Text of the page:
Welcome to the US, they say when you arrive at the customs!

Discussion in 'Living in Cancun' started by jenleib, Aug 10, 2008.

  1. Jim in Cancun

    Jim in Cancun Guest

    +0 / 0
    And I wish I could still go down to the drugstore and get a root beer float!!

    But I am afraid those days are gone and "It is impossible to recall the spendour in the grass or the glory in the flowers."

    There are reasons that things are not as they were before 9-11 and why things are different in different countries and different airports. In general, people are "following orders" and agencies are trying to do the best they can considering their two big disadvantages--1)they are part of a government and 2)they have to hire human beings.

    Leaving the Cancun FBO on Wednesday for a private flight to Florida, going through "security" and "immigration" was a pleasurable experience with no waiting--even when the machine beeped for some reason.

    Arriving at a private FBO in Florida (staffed by one immigration and one customs agent, and no line to take care of the 6 of us)we were made to wait for about 15 minutes for no other reason than that those people always have and always will have the power to do that--anywhere in the world.

    Flying commercial out of FLL on the way back was not unpleasant at all since I am a frequent flyer and do not expect anything to go any certain way or any one person I have to deal with to be either nice, polite or efficient or that other passengers will even have a clue as to what they must do to get ME through all this mess. I was however, pleasingly surprised when the lady at the ticket counter asked the requiered "do you have a return ticket?" question (since I only had a one-way to Mexico ticket)and I answered "no" and she told me straight out "You DO have a return ticket." Then she asked me the same question as before to which I answered, "Yes, Ma'am" and she said "thank you" and sent me on my way.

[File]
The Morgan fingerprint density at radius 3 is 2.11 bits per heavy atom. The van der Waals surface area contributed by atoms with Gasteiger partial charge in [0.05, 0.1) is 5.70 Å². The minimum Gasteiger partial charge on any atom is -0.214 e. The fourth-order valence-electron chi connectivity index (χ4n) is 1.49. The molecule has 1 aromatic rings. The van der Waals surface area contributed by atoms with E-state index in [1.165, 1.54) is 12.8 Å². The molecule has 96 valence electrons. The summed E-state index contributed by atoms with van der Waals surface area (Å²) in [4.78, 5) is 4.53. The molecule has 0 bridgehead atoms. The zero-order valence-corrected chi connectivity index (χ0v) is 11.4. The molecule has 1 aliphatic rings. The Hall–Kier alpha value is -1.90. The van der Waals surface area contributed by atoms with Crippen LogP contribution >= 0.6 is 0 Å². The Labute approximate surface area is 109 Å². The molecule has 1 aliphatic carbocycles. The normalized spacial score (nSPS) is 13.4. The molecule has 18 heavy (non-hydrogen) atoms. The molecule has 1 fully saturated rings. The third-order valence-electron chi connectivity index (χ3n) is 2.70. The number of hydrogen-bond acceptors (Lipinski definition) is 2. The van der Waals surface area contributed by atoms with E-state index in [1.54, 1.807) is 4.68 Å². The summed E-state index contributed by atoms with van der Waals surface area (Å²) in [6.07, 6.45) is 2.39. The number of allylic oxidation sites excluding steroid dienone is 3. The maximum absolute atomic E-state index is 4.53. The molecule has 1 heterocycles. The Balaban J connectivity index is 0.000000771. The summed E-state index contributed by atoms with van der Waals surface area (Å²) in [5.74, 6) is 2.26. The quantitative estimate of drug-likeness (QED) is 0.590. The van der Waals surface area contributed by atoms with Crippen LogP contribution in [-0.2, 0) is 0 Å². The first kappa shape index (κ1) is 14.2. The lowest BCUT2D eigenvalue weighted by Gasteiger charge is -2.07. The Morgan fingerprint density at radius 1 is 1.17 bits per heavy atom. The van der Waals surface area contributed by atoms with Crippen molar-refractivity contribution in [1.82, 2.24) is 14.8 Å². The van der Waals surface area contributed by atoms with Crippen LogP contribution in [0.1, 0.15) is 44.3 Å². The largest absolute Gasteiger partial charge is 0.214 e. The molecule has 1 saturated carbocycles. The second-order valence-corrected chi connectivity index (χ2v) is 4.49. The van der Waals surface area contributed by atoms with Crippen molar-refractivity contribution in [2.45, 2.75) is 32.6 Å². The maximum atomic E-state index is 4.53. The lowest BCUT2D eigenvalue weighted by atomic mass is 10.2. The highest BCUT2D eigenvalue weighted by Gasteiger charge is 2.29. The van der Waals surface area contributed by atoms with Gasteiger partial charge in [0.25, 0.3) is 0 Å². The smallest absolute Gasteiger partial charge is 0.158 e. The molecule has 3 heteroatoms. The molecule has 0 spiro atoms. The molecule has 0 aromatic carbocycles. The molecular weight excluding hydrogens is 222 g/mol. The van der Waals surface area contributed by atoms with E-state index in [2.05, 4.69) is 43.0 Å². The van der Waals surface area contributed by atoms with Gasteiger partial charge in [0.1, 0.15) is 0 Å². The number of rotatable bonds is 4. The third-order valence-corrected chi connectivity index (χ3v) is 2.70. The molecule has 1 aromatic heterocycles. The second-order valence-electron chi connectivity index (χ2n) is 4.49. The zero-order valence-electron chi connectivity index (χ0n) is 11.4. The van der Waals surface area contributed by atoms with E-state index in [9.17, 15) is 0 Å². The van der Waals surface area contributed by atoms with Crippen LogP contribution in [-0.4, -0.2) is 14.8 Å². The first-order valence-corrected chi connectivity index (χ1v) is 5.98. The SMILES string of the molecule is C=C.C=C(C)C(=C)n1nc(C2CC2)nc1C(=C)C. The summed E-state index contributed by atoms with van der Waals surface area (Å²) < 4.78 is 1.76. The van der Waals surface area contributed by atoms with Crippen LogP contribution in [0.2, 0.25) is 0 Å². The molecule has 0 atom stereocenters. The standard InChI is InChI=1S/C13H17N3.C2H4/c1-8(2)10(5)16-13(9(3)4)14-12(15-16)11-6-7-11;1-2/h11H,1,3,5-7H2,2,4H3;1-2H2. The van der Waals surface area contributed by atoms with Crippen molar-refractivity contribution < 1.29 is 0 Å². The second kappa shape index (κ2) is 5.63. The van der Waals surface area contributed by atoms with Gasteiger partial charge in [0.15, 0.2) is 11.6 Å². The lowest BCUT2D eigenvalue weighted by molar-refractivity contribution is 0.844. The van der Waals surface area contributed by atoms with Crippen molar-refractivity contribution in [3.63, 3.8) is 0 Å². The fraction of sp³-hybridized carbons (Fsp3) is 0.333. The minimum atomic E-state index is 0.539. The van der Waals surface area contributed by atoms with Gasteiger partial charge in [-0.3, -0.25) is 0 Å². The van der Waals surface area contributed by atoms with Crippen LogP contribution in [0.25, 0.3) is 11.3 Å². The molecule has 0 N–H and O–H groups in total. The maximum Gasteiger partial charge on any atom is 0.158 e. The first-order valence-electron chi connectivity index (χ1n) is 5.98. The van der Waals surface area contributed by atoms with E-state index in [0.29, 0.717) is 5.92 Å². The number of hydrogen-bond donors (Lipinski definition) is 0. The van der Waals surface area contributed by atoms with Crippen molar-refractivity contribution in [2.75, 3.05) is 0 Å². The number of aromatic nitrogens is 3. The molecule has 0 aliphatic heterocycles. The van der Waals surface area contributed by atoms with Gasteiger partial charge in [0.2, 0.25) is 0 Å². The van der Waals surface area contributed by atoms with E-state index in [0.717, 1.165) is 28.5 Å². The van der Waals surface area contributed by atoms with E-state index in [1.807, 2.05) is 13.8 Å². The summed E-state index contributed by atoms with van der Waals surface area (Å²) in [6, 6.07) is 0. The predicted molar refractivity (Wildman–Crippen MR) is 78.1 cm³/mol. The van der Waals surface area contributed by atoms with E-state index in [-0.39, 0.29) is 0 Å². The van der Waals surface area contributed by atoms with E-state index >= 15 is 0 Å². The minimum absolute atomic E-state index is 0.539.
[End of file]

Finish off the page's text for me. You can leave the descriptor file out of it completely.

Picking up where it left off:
Someone traveling with me forgot he had a Swiss army knife and a lighter in his small suitcase--didn't want to check it and thought he would take his chance and plead ignorance if caught. Sure enough, they stopped him at the xray machine, searched his luggage, found some creams he had bought as a gift for his wife and confiscated them and he went on his way with his lighter and Swiss army knife which they never detected or found which hopefully will compensate for what he had to go through when he got home.

    I travel through Europe a lot too as well as other countries. Could just be my imagination but, after the U.S. agents, the Canadian ones in Immigration and the U.S. Customs agents that work in the Canadian airports seem to be the most disagreeable to deal with. When traveling outside of Mexico in Europe, I always travel as a Mexican and use my Mexican passport. Again, it may just seem that way but it seems it is better than traveling as an American.

    It is surely a sign of globalization that we no longer compare rude DMV employee stories and now focus on international immigration and customs agents. How we have evolved!

    And I do look on the new "Trusted Travel" program that I posted the link to and even the see-though computer bags as at least minour attempts by a burocracy to make some improvements. Now that I am approved, just going to a non-human kiosk next to the "Crew" line and inserting my passport, placing my index finger in the slot for fingerprinting and answering 5 Customs questions seems much easier and a step in the right direction to keep me away from Mrs. hip replacement, Mr. Steel plate and most importantly--the Immigration and Customs agents.
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